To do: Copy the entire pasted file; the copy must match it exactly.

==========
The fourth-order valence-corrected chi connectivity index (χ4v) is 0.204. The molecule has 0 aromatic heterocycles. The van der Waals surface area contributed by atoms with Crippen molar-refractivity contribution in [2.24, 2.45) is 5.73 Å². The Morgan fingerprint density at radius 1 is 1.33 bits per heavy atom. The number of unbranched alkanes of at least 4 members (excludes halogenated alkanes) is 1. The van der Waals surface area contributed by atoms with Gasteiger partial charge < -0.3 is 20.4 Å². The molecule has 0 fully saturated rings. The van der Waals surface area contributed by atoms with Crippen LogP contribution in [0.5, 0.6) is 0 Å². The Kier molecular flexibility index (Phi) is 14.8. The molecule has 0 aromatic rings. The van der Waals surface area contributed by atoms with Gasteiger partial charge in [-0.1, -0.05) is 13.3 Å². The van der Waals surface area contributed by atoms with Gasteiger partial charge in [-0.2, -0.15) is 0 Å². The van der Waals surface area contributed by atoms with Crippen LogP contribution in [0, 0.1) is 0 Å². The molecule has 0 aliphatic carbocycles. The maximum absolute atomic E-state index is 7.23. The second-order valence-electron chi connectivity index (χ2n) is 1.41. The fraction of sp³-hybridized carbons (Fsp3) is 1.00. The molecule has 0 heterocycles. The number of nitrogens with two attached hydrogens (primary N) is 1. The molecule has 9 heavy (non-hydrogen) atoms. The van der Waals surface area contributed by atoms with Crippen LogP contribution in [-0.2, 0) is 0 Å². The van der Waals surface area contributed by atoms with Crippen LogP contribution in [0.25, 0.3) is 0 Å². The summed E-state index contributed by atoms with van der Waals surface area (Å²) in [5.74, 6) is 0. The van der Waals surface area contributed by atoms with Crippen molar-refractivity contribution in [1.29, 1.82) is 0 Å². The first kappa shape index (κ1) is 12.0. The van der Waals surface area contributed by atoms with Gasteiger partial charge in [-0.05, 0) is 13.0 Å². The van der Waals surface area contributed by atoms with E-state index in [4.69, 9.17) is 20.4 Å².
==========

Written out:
The fourth-order valence-corrected chi connectivity index (χ4v) is 0.204. The molecule has 0 aromatic heterocycles. The van der Waals surface area contributed by atoms with Crippen molar-refractivity contribution in [2.24, 2.45) is 5.73 Å². The Morgan fingerprint density at radius 1 is 1.33 bits per heavy atom. The number of unbranched alkanes of at least 4 members (excludes halogenated alkanes) is 1. The van der Waals surface area contributed by atoms with Gasteiger partial charge < -0.3 is 20.4 Å². The molecule has 0 fully saturated rings. The van der Waals surface area contributed by atoms with Crippen LogP contribution in [0.5, 0.6) is 0 Å². The Kier molecular flexibility index (Phi) is 14.8. The molecule has 0 aromatic rings. The van der Waals surface area contributed by atoms with Gasteiger partial charge in [-0.1, -0.05) is 13.3 Å². The van der Waals surface area contributed by atoms with Gasteiger partial charge in [-0.2, -0.15) is 0 Å². The van der Waals surface area contributed by atoms with Crippen LogP contribution in [0, 0.1) is 0 Å². The molecule has 0 aliphatic carbocycles. The maximum absolute atomic E-state index is 7.23. The second-order valence-electron chi connectivity index (χ2n) is 1.41. The fraction of sp³-hybridized carbons (Fsp3) is 1.00. The molecule has 0 heterocycles. The number of nitrogens with two attached hydrogens (primary N) is 1. The molecule has 9 heavy (non-hydrogen) atoms. The van der Waals surface area contributed by atoms with Crippen LogP contribution in [-0.2, 0) is 0 Å². The van der Waals surface area contributed by atoms with Crippen LogP contribution in [0.25, 0.3) is 0 Å². The summed E-state index contributed by atoms with van der Waals surface area (Å²) in [5.74, 6) is 0. The van der Waals surface area contributed by atoms with Crippen molar-refractivity contribution in [1.29, 1.82) is 0 Å². The first kappa shape index (κ1) is 12.0. The van der Waals surface area contributed by atoms with Gasteiger partial charge in [-0.05, 0) is 13.0 Å². The van der Waals surface area contributed by atoms with E-state index in [4.69, 9.17) is 20.4 Å².